Proudly serving families, the elderly, veterans, and the disabled.
Founded in 2015 to better serve the elderly, Veterans and the disabled, we guide families through the challenges of estate planning, elder law, Veterans benefits and special needs planning. We also provide services in Probate and Estate Administration.
- Estate Planning
- Elder Law
- Probate and Estate Administration
- Veterans Benefits (Aid and Attendance)
- Special Needs Planning
Estate planning is a comprehensive process that addresses decision making of your assets and person in both life and death. Estate Planning often includes legal documents such as wills, trusts and advanced directives.
Elder law is a comprehensive approach to ensuring an aging client has capable decision makers, the appropriate care they require and that they can pay their health care and living expenses. Elder law attorneys work with health care professionals create a holistic plan that meets an individual senior’s needs.
Elder can include, but is not limited to the following:
- Estate planning (wills and trusts);
- Incapacity Planning (durable power of attorney, health care surrogate);
- End of life planning (living will);
- Long Term Care (Assisted Living and Nursing Home Medicaid);
- Veterans Benefits (Aid and Attendance);
- Probate and Estate Administration;
- And Guardianships;
Probate is a public court process that involves distributing your probate estate upon your death. If you have a last will and testament, it only controls assets that undergo this process. Generally, a last will is submitted to court, a personal representative is appointed, creditors are noticed, inventory filed, creditors are paid, final accountings are submitted and finally, beneficiaries receive their distributions before the personal representative is discharged.
Estate Administration involves assisting a family, primarily a Trustee or Personal Representative “Executor” in appropriately addressing each asset the decedent owned. This includes changing ownership on IRAs, 401(k)s, and Life Insurance to providing trust accountings and distributions to beneficiaries.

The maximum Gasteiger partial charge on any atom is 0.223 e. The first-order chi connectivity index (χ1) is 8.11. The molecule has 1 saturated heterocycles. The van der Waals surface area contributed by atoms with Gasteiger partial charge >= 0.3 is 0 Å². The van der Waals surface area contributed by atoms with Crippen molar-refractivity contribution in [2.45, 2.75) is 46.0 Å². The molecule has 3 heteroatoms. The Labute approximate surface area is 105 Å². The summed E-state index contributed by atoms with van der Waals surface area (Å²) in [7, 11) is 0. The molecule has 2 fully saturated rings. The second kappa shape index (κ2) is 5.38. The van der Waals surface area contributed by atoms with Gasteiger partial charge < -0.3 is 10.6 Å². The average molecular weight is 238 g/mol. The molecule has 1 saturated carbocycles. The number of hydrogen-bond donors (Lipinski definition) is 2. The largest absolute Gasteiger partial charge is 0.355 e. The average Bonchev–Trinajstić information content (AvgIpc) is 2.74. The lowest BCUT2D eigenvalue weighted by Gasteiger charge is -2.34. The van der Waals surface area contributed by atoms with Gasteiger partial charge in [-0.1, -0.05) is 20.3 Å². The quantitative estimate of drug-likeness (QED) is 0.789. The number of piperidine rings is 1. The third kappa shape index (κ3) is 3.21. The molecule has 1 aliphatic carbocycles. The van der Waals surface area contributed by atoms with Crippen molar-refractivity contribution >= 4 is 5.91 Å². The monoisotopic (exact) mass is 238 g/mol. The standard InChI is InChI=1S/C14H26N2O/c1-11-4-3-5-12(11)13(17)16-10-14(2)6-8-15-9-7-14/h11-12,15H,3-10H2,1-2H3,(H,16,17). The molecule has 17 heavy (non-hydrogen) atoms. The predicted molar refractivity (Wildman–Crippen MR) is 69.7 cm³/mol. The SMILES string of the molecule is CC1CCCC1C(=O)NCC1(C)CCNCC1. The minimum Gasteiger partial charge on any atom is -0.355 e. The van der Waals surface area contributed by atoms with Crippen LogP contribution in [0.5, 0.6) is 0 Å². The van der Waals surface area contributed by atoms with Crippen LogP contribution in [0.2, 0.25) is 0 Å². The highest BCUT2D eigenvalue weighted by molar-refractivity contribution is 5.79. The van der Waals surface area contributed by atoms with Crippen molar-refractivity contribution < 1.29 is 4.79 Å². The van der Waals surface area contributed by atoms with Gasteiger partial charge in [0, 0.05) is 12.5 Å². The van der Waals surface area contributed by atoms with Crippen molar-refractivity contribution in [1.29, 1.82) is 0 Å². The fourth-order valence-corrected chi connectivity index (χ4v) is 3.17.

Non-Service connected Pension or incorrectly referred to as “Aid and Attendance,” is a benefit for war time veterans or their surviving spouses that have high unreimbursed medical expenses. Aid and Attendance is an increased level of pension benefit for war time veterans or their spouses in addition to the basic pension amount. The pension benefit also has income and asset requirements.
The VA will deduct your positive income from the maximum allowable pension rate. Prior to this deduction, the VA will first deduct unreimbursed medical expenses that are over 5.00% of your maximum pension rate. This amount is referred to as income for VA purposes or IVAP. The key takeaway is this benefit is for war time veterans or their surviving spouses with unreimbursed medical expenses. The VA does not count household expenses in their calculation of IVAP.
The VA has extremely ambitious asset limits for the pension benefit.
The VA refers to the benefit for surviving spouses as the “death pension.” Despite the morbid name, the benefit can be extremely useful in paying for home health and/or assisted living expenses. The surviving spouse must be married to the veteran and living with the veteran at the time of veteran’s death. The surviving spouse also cannot remarry. The benefit can only be claimed by an unremarried widow of a wartime veteran. War time dates are unambiguous and located on the Department of Veteran Affairs website.
Special Needs planning involves planning for someone who is disabled to insure their quality of life is maintained as best as possible, even without family or friends around. For some, the words independence planning is a more appropriate term. We are striving to make the disabled person as independent as possible and not as dependent on the family.
This type of planning is very challenging and rarely has a silver bullet solution. Special needs attorneys.
Planning in this area often involves life insurance for working parents to fund a specific type of trust called a supplemental needs trust, in addition to a letter of intent that describes the disabled individuals weekly schedule, medication, likes, dislikes and more.
Not to be confused with supplemental needs trusts, which don’t involve payback provisions, special needs trusts are federal payback trusts designed to preserve benefits during a beneficiary’s lifetime . The funds are used to supplement and not supplant those benefits, thus maximizing the qualify of life for the beneficiary. Upon the beneficiary’s death, remaining funds are used to satisfy the State’s Medicaid lien.